Are you running PyFerret? If so you will need to "set
text/font=arial" or some other true font before those commands
Where you can look up special-character numbers in one of the html symbol references, http://ferret.pmel.noaa.gov/Ferret/documentation/users-guide/commands-reference/SET#pyferret_embedded_symbols .yes? set text/font=ariel ! Use a font other than the Hershey font yes? plot/title="Thickness of 37.01 <<> <&sigma>"/i=1:300 sin(i/20) ! or,yes? plot/title="Thickness of 37.01 <#8804> <#963>"/i=1:300 sin(i/20)
The method is different for the Hershey font, which is the only font in Ferret, and is the default font in PyFerret.
There are all kinds of little details. Labels in Ferret use an ASCII font, in which special characters are just rendered as themselves. This means that for instance text which contains underscores doesn't get turned into a subscript. But also in ASCII fonts, the @ sign is not parsed as a font change but just written into the label as the @ sign. So, start in a Roman font, change to the math font, change back to the Roman font, then the Greek one.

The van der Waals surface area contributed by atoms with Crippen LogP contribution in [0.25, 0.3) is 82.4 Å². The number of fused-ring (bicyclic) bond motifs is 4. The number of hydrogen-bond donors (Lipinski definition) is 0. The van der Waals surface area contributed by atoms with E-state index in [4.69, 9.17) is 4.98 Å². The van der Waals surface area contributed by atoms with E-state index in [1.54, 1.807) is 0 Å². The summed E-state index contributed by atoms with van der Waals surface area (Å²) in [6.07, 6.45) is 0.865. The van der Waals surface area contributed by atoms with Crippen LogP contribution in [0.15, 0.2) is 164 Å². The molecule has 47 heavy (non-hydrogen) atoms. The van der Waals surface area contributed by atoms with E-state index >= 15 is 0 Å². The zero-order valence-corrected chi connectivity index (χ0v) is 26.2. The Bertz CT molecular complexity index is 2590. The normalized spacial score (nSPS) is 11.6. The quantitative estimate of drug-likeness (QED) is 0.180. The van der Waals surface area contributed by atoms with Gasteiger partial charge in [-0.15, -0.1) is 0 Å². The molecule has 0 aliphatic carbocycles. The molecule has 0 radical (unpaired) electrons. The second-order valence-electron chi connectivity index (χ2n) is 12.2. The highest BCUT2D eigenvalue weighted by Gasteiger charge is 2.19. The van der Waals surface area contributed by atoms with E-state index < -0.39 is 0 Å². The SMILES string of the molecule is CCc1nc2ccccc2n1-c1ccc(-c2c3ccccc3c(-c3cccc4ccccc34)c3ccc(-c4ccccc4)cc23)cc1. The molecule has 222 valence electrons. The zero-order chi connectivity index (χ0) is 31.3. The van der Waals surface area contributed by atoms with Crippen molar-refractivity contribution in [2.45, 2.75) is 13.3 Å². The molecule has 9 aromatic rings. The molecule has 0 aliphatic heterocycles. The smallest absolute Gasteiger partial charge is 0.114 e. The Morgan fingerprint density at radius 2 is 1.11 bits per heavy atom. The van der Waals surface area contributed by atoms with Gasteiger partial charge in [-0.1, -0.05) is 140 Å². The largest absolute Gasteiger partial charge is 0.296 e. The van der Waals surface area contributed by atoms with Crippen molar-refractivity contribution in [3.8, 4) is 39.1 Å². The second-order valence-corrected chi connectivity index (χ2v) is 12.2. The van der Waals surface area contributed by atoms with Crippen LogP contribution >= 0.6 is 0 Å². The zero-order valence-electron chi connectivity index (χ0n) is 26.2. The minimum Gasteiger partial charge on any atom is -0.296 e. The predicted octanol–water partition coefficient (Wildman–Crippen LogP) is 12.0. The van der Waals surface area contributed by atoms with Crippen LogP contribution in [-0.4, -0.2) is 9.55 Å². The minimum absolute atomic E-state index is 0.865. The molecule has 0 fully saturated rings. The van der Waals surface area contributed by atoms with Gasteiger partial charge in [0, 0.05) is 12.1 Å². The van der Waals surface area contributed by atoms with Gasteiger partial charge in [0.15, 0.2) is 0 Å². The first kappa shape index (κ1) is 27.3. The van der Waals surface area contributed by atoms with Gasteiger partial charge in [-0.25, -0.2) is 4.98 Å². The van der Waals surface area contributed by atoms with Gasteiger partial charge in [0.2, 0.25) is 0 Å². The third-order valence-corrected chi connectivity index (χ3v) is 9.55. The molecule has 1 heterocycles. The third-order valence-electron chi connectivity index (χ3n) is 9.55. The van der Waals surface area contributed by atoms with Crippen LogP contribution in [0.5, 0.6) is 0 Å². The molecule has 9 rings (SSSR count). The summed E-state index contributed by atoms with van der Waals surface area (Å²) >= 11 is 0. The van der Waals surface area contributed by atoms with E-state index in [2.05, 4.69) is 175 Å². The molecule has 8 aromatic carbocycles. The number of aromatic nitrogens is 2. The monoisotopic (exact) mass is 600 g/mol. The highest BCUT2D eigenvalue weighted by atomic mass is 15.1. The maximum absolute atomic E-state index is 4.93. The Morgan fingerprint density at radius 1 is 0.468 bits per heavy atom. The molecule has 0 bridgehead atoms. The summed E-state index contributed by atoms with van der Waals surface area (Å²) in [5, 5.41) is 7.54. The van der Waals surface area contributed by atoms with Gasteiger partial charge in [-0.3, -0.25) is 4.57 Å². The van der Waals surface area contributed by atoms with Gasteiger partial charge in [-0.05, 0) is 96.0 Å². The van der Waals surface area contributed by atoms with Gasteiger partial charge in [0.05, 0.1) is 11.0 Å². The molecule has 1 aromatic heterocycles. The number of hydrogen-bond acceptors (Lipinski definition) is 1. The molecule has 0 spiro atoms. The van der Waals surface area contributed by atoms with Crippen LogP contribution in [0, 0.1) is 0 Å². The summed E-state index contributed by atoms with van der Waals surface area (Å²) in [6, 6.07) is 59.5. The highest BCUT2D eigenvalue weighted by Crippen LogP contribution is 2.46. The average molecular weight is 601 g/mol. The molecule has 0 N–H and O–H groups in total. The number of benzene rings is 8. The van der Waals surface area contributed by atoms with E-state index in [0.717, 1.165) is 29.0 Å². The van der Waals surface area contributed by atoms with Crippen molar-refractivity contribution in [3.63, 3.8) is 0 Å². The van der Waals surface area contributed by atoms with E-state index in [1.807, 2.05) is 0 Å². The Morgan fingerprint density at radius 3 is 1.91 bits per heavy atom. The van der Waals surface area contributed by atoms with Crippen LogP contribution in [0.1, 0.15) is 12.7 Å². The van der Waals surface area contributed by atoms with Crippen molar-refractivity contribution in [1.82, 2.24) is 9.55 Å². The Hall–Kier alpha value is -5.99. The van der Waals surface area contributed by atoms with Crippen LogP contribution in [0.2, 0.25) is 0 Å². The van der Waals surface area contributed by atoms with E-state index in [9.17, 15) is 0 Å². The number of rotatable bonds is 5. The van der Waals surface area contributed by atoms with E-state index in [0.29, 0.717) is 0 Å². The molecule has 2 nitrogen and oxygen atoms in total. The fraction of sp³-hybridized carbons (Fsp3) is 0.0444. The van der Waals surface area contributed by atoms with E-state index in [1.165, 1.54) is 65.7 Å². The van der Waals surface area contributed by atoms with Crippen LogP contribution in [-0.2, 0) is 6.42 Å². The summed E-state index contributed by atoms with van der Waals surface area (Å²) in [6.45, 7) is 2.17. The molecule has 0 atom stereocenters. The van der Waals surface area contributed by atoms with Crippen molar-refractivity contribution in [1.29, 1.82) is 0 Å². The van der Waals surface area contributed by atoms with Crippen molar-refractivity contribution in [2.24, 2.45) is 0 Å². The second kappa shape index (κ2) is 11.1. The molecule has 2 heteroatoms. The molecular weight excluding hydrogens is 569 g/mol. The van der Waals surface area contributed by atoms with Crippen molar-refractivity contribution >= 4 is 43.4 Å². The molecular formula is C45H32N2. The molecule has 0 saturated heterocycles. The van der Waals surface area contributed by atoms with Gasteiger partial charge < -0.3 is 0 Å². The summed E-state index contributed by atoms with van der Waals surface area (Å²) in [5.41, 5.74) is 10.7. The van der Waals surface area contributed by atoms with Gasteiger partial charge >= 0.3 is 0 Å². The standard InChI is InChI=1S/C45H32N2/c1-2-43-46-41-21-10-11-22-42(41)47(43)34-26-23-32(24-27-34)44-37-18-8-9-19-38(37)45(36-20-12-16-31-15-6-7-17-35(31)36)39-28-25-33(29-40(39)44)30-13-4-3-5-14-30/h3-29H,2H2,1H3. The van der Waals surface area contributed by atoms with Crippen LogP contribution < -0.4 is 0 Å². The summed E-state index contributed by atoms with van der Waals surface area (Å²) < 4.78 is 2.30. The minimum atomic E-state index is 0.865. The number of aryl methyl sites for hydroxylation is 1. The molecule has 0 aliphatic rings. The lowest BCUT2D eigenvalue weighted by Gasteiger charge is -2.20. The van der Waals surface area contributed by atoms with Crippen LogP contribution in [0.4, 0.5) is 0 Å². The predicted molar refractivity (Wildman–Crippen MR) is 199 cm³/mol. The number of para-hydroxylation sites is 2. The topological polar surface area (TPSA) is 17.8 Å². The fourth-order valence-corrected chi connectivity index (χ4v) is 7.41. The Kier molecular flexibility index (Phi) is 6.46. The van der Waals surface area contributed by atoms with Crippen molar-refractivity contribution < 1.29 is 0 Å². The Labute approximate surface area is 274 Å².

The Symbol fonts use the number to choose the character to plot. It seems that the Character fonts want to be addressed using a Letter equivalent, not the number. (Look in the table for one of the alphabetical text fonts such as SR, see that 115 is "s", and use that. This is something I didn't know about the character fonts!)
And all of this is one of the little places where we're really happy to be moving towards PyFerret.yes? set text/font=hershey ! only use this in PyFerret yes? plot/title="@SRThickness of 37.01 @IM32@SR @CGs"/i=1:300 sin(i/20)
On 9/21/2016 9:07 AM, Patricia Handmann wrote: